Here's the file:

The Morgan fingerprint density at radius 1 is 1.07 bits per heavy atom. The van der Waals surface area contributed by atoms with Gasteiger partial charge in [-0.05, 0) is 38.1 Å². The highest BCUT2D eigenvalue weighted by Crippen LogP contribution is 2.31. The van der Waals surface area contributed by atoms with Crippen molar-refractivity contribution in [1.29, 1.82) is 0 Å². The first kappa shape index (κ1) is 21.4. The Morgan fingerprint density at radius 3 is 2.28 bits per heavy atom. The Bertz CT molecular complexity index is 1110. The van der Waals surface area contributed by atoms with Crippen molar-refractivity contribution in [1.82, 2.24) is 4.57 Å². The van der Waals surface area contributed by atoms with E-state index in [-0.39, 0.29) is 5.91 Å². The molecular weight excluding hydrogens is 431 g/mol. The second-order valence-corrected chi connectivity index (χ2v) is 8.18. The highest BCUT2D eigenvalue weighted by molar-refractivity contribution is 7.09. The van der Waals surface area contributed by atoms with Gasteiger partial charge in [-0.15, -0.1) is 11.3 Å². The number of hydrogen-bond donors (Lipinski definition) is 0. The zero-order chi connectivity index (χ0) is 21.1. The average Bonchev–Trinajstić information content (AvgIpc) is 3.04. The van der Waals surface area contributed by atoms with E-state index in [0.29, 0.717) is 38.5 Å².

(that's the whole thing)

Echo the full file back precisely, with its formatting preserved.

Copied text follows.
The Morgan fingerprint density at radius 1 is 1.07 bits per heavy atom. The van der Waals surface area contributed by atoms with Gasteiger partial charge in [-0.05, 0) is 38.1 Å². The highest BCUT2D eigenvalue weighted by Crippen LogP contribution is 2.31. The van der Waals surface area contributed by atoms with Crippen molar-refractivity contribution in [1.29, 1.82) is 0 Å². The first kappa shape index (κ1) is 21.4. The Morgan fingerprint density at radius 3 is 2.28 bits per heavy atom. The Bertz CT molecular complexity index is 1110. The van der Waals surface area contributed by atoms with Crippen molar-refractivity contribution in [1.82, 2.24) is 4.57 Å². The van der Waals surface area contributed by atoms with E-state index in [-0.39, 0.29) is 5.91 Å². The molecular weight excluding hydrogens is 431 g/mol. The second-order valence-corrected chi connectivity index (χ2v) is 8.18. The highest BCUT2D eigenvalue weighted by molar-refractivity contribution is 7.09. The van der Waals surface area contributed by atoms with Gasteiger partial charge in [-0.15, -0.1) is 11.3 Å². The number of hydrogen-bond donors (Lipinski definition) is 0. The zero-order chi connectivity index (χ0) is 21.1. The average Bonchev–Trinajstić information content (AvgIpc) is 3.04. The van der Waals surface area contributed by atoms with E-state index in [0.29, 0.717) is 38.5 Å².